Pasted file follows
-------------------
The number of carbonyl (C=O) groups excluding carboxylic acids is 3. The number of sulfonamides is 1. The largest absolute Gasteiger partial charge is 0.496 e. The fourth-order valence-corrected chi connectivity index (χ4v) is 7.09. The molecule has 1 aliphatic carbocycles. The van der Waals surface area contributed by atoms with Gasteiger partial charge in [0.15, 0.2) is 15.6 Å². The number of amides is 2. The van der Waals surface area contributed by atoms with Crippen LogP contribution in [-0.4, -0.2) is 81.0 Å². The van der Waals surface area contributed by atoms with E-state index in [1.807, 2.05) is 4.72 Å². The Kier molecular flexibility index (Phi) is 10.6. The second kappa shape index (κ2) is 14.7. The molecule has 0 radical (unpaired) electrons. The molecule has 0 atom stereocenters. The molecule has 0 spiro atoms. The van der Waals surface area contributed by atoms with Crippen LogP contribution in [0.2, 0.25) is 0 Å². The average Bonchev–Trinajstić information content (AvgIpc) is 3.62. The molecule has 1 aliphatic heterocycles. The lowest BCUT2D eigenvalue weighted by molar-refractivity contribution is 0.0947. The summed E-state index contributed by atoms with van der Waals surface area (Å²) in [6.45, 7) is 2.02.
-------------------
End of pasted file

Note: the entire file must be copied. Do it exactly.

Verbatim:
The number of carbonyl (C=O) groups excluding carboxylic acids is 3. The number of sulfonamides is 1. The largest absolute Gasteiger partial charge is 0.496 e. The fourth-order valence-corrected chi connectivity index (χ4v) is 7.09. The molecule has 1 aliphatic carbocycles. The van der Waals surface area contributed by atoms with Gasteiger partial charge in [0.15, 0.2) is 15.6 Å². The number of amides is 2. The van der Waals surface area contributed by atoms with Crippen LogP contribution in [-0.4, -0.2) is 81.0 Å². The van der Waals surface area contributed by atoms with E-state index in [1.807, 2.05) is 4.72 Å². The Kier molecular flexibility index (Phi) is 10.6. The second kappa shape index (κ2) is 14.7. The molecule has 0 radical (unpaired) electrons. The molecule has 0 atom stereocenters. The molecule has 0 spiro atoms. The van der Waals surface area contributed by atoms with Crippen LogP contribution in [0.2, 0.25) is 0 Å². The average Bonchev–Trinajstić information content (AvgIpc) is 3.62. The molecule has 1 aliphatic heterocycles. The lowest BCUT2D eigenvalue weighted by molar-refractivity contribution is 0.0947. The summed E-state index contributed by atoms with van der Waals surface area (Å²) in [6.45, 7) is 2.02.